Roth may not be perfect for everyone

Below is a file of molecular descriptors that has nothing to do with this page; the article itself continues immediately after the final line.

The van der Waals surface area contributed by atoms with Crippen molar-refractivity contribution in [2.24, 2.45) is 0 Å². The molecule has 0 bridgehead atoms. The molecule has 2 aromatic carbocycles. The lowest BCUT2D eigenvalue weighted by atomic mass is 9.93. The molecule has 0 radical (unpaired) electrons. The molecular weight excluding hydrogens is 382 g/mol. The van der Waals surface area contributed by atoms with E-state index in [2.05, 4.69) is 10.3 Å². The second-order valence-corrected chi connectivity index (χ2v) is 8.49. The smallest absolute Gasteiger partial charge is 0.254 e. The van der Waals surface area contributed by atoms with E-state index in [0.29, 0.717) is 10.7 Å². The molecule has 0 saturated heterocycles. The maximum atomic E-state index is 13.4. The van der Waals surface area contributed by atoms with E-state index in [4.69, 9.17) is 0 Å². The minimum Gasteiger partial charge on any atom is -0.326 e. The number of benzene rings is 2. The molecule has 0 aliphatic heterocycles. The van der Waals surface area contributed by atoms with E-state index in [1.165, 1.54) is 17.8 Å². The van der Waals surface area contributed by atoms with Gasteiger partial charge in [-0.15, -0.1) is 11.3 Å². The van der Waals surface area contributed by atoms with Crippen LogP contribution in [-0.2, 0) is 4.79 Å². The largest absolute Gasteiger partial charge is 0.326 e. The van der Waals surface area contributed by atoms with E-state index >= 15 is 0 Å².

Like many, I have certain expectations of camping.  Hard ground.  Hot food.  Cold drinks.  The simple things in life.  I certainly do not expect an eye-opening conversation about tax codes and retirement policies.  So, when the topic came up this last weekend around a campfire, I was quite surprised. One of my friends, generally very astute, was convinced that there was no reason to invest in a traditional IRA.  A Roth, she told us, was just plain better.  Why pay taxes when you don’t have to? I tried to interject to give an even-handed comparison.  “They are different plans,” I protested, “for different circumstances.  Neither one is always better.” My friend ignored me.  She continued.  And I was amazed. A Roth, it turns out, is no mere retirement account.  It can hold stock in Apple and Microsoft.  It compounds in value every nanosecond.  It’s gluten free.  Bluetooth compatible.  Standard and metric.  Faster than a speeding bullet. My account is slightly exaggerated.  Well, borderline untrue.  Fine – a complete and utter fabrication.    But hearing the way many people, my friend included, talk about Roths, it doesn’t seem all that far-fetched Let’s be clear: there are many advantages to a Roth.  The funds can be withdrawn or transferred with relative ease.  It is more flexible in estate planning.  It is not subject to a required minimum distribution at age 70.  And it can save money in the long run, depending on your tax situation. But that is the key: depending on your tax situation.  Roth IRA contributions are included in your taxable income, while traditional IRA contributions reduce it.  All else being equal, the person who uses a traditional IRA will be able to invest more in their plan than the person who uses a Roth IRA, because their tax load is lower.  Assuming both plans are invested identically, with similar tax brackets in retirement, the traditional IRA will have exactly as… | Read More »